3 Hacks for EDM Bass Lines & Kick Drums

Michael from Germany asked us the following question on YouTube: “As I build more interesting bass lines for my EDM track, I run into the problem that some bass notes run parallel with the kick. Sure I can just duck them with a compressor or LFOtool, but I have a feeling that’s not the best option. Or, am I just producing in a genre that has boring bass lines?” Thank you Michael, and no, no genre deserves boring bass lines! This is actually a common problem in EDM that gets very little attention, so we’re excited to shed some light on it, starting with our one-sentence answer:

Using a combination of syncopation, phrasing, and octaves, you can write melodically and rhythmically captivating EDM bass lines, which do not interfere with the kick drum.

Before we get into our MIDI example, let’s first define those terms. Syncopation is accenting an off-beat, phrasing is where the music breathes, and an octave is the same note just a higher or lower pitched version. Also, please note that the problem of bass notes and kick drums being played together is only a problem in some EDM subgenres. This is due to their massive synthesized bass and kick sounds, which need their own individual space in the mix. Most other genres, especially the ones that use live instruments, approach bass and drums in an opposite way. The bassist and drummer are referred to as the rhythm section, and the ultimate rhythm section plays so tightly together that they become one, with many bass notes landing on kicks.

The godfather of groove, James Brown, knew the importance of “the one”, i.e. the first beat of a bar. He demanded that every bar has a bass note and kick played together on the one. The rhythm section could do whatever they wanted for the rest of each bar, but on the one, they had to lock in. This balance between locking in on the one and then using syncopation for the rest of the bar, is what gives funk its groove. So, if James Brown was an EDM producer, he would definitely play the kick and bass together on the one. And, as it’s impossible to argue with James Brown’s superior ability to make people dance, we should probably borrow his technique for Electronic Dance Music, too. This means you’ll need to use LFOtool on the one, so you can play both the bass and the kick together, but then you can put your LFOtool away for the rest of the bar.

For our MIDI example, we’ve just used the most common drum pattern, the four on the floor. However, the following bass hacks will work for any drum pattern you have. Also, we wrote the funky bass line of this example in the F♯ Blues scale, so the notes of our scale are: F♯, A, B, C, C♯, E. And the scale spelling is: 1 ♭3 4 ♭5 5 ♭7. To learn our hacks for writing bass lines in the Blues scale, please download our Hack Music Theory for Songwriting & Producing PDF. Here’s our starting bass line:

Figure 1: Our original EDM bass line (in F♯ Blues scale), which is currently interfering with the kick drum

Now let’s get started. Copy and paste your kick pattern into your bass track, then mute those kick notes. This will show you what beats you need to avoid in your bass line. There are three bass hacks you can use to avoid kicks, and they often work best when used together, so don’t be shy.

Figure 2: Kick drum pattern copied into bass track and muted (dark notes on C3 in above MIDI)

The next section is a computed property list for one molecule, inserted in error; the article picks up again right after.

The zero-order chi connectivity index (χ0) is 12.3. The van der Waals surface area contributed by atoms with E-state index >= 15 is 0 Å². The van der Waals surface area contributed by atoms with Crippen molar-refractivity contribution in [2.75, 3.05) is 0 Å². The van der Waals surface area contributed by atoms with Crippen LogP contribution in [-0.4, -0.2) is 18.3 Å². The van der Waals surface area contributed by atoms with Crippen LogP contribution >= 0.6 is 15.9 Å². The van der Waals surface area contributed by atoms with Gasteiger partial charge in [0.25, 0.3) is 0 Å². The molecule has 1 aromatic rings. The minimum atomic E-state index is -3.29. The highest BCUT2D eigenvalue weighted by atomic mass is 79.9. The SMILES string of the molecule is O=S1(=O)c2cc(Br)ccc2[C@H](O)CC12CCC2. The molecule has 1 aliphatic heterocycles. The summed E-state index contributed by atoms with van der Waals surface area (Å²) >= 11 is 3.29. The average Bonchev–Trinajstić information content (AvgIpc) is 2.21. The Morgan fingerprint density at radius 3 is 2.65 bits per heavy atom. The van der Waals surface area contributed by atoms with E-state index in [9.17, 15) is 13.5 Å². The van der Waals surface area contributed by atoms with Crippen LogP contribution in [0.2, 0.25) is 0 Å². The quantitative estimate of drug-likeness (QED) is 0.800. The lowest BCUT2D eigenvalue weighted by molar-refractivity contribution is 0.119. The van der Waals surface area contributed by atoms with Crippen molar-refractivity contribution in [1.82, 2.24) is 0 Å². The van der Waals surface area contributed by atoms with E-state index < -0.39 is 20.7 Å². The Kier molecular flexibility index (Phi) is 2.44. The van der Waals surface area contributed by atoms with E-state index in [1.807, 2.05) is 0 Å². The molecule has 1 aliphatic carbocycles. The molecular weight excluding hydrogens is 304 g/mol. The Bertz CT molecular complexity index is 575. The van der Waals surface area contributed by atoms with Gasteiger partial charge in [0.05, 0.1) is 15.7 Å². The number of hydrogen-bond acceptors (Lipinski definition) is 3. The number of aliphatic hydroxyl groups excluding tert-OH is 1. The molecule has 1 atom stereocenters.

Hack 1: Syncopation

Move the beginnings of all your bass notes that are currently landing on kicks. You can start these notes earlier or later, whichever sounds best for each bass note. If you start a note earlier, though, you’ll obviously need to shorten the note before it. This creates a syncopated rhythm, which adds unpredictable excitement to your groove. Here’s what we did:

Figure 3: Notes that have been shortened and lengthened to avoid kicks (highlighted in above MIDI)

Hack 2: Phrasing

For all your bass notes that start before a kick drum but then continue sounding over it, you can shorten them to stop on the kick instead. You can also do this anywhere else you feel a musical breath would enliven your bass line. This hack creates phrases, which inject life into your bass line, as the melody is now breathing.

Figure 4: Notes that have been shortened to create phrasing (highlighted in above MIDI)

Hack 3: Octaves

Lastly, there will almost certainly be some notes that you don’t want to shorten in order to avoid kicks. For these notes, move them an octave or two higher, so they’re out of the frequency range of the kick. Feel free to move any other notes an octave higher too, to even out the amount of low and high notes, resulting in a more balanced bass line. Also, if any of these high notes are long, you can split them and move the extra one an octave down. This last hack creates a huge range to your bass line, which thrills your listeners with its wildness. And with that, we’re done. James Brown is happy, and we’ve got a kick-ass EDM bass line that does not interfere with the kick!

Figure 5: Notes that have been moved an octave higher* to avoid kick frequency (highlighted in above MIDI)
*The highlighted C♯ and C that are an octave lower, were cut and moved back down from the high C♯ and C

So that’s our answer! Thanks for watching, and if you’d like more EDM music theory hacks like this, please download our Hack Music Theory for Songwriting & Producing PDF. Do you feel a little bit smarter now than you did a few minutes ago? Then “like” and subscribe so we can do it all again next week! And if you have a question you’d like us to answer here on Hack Music Theory Q&A, then please join our community at Patreon.com/RevolutionHarmony

Kate Harmony
Music Teacher
Victoria BC, Canada